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Editorial  |   November 2010
High-Definition Occupational Therapy: HD OT
Author Affiliations
  • Florence Clark, PhD, OTR/L, FAOTA, is President of AOTA and Professor, Associate Dean, and Chair of Occupational Science and Occupational Therapy, University of Southern California, 1540 Alcazar Street, CHP 133, Los Angeles, CA 90089; fclark@usc.edu
Article Information
Advocacy / Centennial Vision / Education of OTs and OTAs / Military Rehabilitation / Professional Issues / Inaugural Presidential Address, 2010
Editorial   |   November 2010
High-Definition Occupational Therapy: HD OT
American Journal of Occupational Therapy, November/December 2010, Vol. 64, 848-854. doi:10.5014/ajot.2010.64602
American Journal of Occupational Therapy, November/December 2010, Vol. 64, 848-854. doi:10.5014/ajot.2010.64602
Abstract

This article was taken from Dr. Florence Clark’s address given at the AOTA Annual Conference & Expo, held in Orlando, Florida, April 29–May 2, 2010.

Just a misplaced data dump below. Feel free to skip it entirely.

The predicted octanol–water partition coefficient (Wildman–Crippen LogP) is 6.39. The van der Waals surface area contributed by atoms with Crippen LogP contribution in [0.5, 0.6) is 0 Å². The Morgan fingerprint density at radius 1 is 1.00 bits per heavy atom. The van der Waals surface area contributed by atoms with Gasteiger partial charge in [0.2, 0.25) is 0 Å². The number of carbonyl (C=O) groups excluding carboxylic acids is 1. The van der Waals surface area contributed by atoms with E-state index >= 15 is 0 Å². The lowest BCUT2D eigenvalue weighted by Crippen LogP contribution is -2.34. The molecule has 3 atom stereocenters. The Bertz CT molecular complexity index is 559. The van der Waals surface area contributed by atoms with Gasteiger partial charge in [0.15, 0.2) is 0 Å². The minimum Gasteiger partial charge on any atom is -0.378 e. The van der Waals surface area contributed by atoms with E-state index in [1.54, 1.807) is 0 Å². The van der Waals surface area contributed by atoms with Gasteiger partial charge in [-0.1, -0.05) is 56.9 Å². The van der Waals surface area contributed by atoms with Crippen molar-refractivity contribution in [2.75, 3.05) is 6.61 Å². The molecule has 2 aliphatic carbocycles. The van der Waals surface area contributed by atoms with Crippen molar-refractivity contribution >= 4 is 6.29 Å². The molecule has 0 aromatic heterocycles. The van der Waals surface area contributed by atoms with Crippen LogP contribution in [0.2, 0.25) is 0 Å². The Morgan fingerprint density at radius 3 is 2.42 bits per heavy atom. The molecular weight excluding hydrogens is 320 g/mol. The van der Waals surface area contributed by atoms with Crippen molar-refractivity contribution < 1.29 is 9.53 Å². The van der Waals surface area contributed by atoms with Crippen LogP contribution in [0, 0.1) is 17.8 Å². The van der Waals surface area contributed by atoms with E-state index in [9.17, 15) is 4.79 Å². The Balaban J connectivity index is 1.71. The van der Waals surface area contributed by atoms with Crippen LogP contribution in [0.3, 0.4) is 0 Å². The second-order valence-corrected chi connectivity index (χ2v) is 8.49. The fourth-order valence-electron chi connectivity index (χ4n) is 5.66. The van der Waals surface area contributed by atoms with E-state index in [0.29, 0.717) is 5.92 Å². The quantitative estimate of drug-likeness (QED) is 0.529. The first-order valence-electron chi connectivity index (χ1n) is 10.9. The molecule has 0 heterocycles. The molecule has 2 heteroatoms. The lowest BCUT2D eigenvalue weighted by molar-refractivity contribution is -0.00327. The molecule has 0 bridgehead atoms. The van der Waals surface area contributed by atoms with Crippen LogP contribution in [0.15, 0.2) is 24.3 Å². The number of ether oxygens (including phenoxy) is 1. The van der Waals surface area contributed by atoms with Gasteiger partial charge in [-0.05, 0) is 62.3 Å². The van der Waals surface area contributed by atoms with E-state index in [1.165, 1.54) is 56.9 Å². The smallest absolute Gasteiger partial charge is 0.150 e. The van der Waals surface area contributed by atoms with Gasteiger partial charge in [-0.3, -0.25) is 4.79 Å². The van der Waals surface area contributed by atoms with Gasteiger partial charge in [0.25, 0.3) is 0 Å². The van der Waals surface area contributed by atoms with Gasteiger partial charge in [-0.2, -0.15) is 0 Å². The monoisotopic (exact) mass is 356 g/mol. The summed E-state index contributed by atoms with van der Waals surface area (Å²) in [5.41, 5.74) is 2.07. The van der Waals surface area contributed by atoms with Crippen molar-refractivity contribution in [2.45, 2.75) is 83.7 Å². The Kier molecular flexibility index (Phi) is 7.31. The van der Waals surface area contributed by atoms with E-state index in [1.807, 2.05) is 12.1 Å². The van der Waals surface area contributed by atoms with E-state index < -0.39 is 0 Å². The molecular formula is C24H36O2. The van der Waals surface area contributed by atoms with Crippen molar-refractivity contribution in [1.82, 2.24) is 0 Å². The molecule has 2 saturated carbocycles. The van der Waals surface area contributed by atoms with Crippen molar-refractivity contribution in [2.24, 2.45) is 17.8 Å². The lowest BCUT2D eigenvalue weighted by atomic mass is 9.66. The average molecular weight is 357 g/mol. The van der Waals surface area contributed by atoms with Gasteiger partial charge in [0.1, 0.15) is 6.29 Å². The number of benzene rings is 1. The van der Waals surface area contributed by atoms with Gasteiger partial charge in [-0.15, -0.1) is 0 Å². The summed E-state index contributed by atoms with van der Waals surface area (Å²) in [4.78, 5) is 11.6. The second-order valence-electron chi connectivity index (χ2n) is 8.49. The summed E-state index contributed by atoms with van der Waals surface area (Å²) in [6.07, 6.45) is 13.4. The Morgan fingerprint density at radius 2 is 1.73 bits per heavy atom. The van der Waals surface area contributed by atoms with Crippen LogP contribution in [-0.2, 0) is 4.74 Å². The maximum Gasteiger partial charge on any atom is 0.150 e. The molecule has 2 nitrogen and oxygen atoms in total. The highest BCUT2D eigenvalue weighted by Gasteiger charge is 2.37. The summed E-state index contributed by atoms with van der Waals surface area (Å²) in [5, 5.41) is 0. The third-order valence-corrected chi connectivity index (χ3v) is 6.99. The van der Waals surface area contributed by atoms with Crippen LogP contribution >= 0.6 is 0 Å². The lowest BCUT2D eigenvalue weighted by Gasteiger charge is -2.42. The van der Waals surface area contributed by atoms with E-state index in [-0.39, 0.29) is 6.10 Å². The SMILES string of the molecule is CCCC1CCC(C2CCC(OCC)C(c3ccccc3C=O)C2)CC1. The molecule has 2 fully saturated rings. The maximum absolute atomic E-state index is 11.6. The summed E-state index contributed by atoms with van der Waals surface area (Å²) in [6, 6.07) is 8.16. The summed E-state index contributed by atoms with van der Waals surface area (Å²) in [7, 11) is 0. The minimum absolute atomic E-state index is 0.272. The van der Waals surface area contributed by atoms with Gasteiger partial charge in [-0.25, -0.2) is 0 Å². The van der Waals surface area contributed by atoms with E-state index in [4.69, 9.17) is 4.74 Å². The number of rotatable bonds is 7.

Fellow practitioners, scientists, educators, and students: I am so honored to address you for the first time as President of the American Occupational Therapy Association (AOTA). I am thrilled to have the opportunity to work with you as we get closer to attaining the Centennial Vision and the profession of occupational therapy’s 100th anniversary.
Florence Clark, PhD, OTR/L, FAOTA
Florence Clark, PhD, OTR/L, FAOTA
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Now, if any of you are unfamiliar with the Vision statement, here it is: “By the year 2017, we envision that occupational therapy is a powerful, widely recognized, science-driven, and evidence-based profession with a globally connected and diverse work force meeting society’s occupational needs” (AOTA, 2007, p. 613).
We really got started on the Centennial Vision playing field 7 years ago. Do you realize it’s now half-time? That leaves us 7 years to score more touchdowns! Just like any good team would do, we have to assess our performance in the first half. I would say we’re doing an excellent job of implementing our game plan.